Jason Robards, Sr.
|Jason Robards, Sr.|
December 31, 1892|
Hillsdale, Michigan, U.S.
|Died||April 4, 1963
Sherman Oaks, California, U.S.
Cause of death
|Alma mater||American Academy of Dramatic Arts|
|Spouse(s)||Hope Maxine Glanville (m. 1914–27)|
|Children||Jason Robards, Jr.|
Jason Nelson Robards, Sr. (December 31, 1892 – April 4, 1963) was an American stage and screen actor, and the father of Oscar-winning actor Jason Robards, Jr. Robards appeared in many films, initially as a leading man, then in character roles and occasional bits.
Life and career
Robards was born Jason Nelson Robards on a farm in Hillsdale, Michigan, the son of Elizabeth (née Loomis), a schoolteacher, and Frank P. Robards, Sr., a farmer and post office inspector who managed Theodore Roosevelt's 1912 Presidential campaign in Michigan. He was raised in Chicago, Illinois. He trained at the American Academy of Dramatic Arts. He was consistently billed as "Jason Robards," as his more famous son, also named Jason Robards, did not come into prominence until the end of the elder Robards' career. He is only referred to as Jason Robards, Sr. in retrospect. He died in 1963, having lived to see his namesake son and grandson (Jason Robards III) carry on the family acting tradition.
Robards' film career lasted from 1921 through 1961. His Broadway credits include the musical Turn To The Right (1917). After 1951, Robards' career consisted entirely of television performances, but prior to that, the Internet Movie Database lists appearances in 208 movies over a 30-year span before he spent another decade acting in various television shows and series.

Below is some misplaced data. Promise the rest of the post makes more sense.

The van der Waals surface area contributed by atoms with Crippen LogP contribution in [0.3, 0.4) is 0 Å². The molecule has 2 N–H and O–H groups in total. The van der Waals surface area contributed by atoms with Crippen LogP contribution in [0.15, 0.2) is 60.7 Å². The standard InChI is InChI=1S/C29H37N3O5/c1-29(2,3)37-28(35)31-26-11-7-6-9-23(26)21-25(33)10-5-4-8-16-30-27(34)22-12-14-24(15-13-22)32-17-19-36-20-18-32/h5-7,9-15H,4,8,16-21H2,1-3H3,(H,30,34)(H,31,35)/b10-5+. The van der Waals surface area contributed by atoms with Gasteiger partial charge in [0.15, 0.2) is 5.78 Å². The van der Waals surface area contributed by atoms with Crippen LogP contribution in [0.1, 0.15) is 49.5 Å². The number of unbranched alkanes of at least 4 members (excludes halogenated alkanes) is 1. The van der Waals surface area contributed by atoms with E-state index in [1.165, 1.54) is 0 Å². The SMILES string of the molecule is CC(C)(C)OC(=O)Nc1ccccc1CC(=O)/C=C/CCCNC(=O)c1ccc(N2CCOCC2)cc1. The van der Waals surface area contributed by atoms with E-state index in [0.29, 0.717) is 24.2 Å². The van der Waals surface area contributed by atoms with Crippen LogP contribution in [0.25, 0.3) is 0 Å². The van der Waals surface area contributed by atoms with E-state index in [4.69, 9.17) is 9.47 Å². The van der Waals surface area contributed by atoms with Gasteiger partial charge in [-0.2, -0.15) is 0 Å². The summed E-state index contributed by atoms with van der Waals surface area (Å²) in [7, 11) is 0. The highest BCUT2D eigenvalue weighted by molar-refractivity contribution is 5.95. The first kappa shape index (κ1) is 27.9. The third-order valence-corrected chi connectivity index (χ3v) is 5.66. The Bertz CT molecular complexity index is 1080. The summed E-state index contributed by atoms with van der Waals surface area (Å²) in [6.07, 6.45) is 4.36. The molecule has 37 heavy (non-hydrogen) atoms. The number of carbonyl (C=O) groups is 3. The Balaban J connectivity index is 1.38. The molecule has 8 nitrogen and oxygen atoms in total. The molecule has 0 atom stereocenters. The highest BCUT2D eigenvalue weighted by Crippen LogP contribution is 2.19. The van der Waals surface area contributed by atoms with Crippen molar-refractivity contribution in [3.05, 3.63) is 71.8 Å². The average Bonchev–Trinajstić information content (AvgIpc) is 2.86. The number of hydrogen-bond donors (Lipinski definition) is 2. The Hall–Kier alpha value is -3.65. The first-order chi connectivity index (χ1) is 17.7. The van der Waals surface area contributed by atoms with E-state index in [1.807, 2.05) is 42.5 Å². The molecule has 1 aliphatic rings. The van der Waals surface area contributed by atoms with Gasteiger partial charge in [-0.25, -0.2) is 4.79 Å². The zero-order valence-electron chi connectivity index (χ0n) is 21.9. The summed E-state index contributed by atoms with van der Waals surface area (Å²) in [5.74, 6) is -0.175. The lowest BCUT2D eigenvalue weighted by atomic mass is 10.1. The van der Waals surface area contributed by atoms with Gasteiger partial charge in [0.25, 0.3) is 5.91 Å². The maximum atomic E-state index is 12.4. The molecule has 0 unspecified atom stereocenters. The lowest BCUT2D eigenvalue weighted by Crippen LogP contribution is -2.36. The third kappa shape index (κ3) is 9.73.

Robards' best known stage role was John Marvin in the long-running hit Lightnin'. Robards' connection to the part caused his son to equate him to the character of James Tyrone in Long Day's Journey Into Night, which Jason, Jr. played on Broadway in 1956 and on screen in 1962. In the play, Tyrone is an actor whose career is limited by his identification with a single part, The Count of Monte Cristo. Jason, Jr. would later say "One of the most damaging things for me, I realize now, was playing a drunk in the play Long Day's Journey Into Night. In the play, the drunk's father is a failed artist and his mother was a drug addict. It was only after years of analysis I realized I was acting out events in my own life on stage."
In one of his television appearances, Robards played Judge Hesby in the 1958 episode "Dead Reckoning" of the ABC/Warner Brothers western series, Colt .45, starring Wayde Preston. Others in the guest cast were Richard Webb and Lee Van Cleef as Rocky Norton and Devery, respectively.
The Robardses, father and son, acted on stage together only once, in Budd Schulberg's The Disenchanted, a play inspired by the story of F. Scott Fitzgerald. Jason, Jr., won his only Tony Award for his performance.
- Footloose Widows (1926)
- The Third Degree (1926)
- Tracked by the Police (1927)
- Streets of Shanghai (1927)
- Paris (1929)
- Abraham Lincoln (1930)
- Crazy That Way (1930)
- Charlie Chan Carries On (1931)
- Salvation Nell (1931)
- Docks of San Francisco (1932)
- The Woman Condemned (1934)
- Ladies Crave Excitement (1935)
- Clipped Wings (1937)
- Cipher Bureau (1938)
- Sky Patrol (1939)
- The Fighting Marines (1939) serial
- The Fatal Hour (1940)
- Vacation in Reno (1945)
- Betrayal from the East (1945)
- The Bamboo Blonde (1946)
- The Falcon's Alibi (1946)
- Mr. Blandings Builds His Dream House (1948)
- Western Heritage (1948)
- Fighting Father Dunne (1948)
- Return of the Bad Men (1948)
- Rimfire (1949)
- Cimarron City (NBC television series) (1958)
- Wild in the Country (1961)
- Jason Nelson ROBARDS, Sr., & Hope Maxine GLANVILLE & Agnes E. __?
- Sheridan Morely, The Great Stage Stars. Facts On File (1986)
- "Colt .45". ctva.biz. Retrieved December 22, 2012.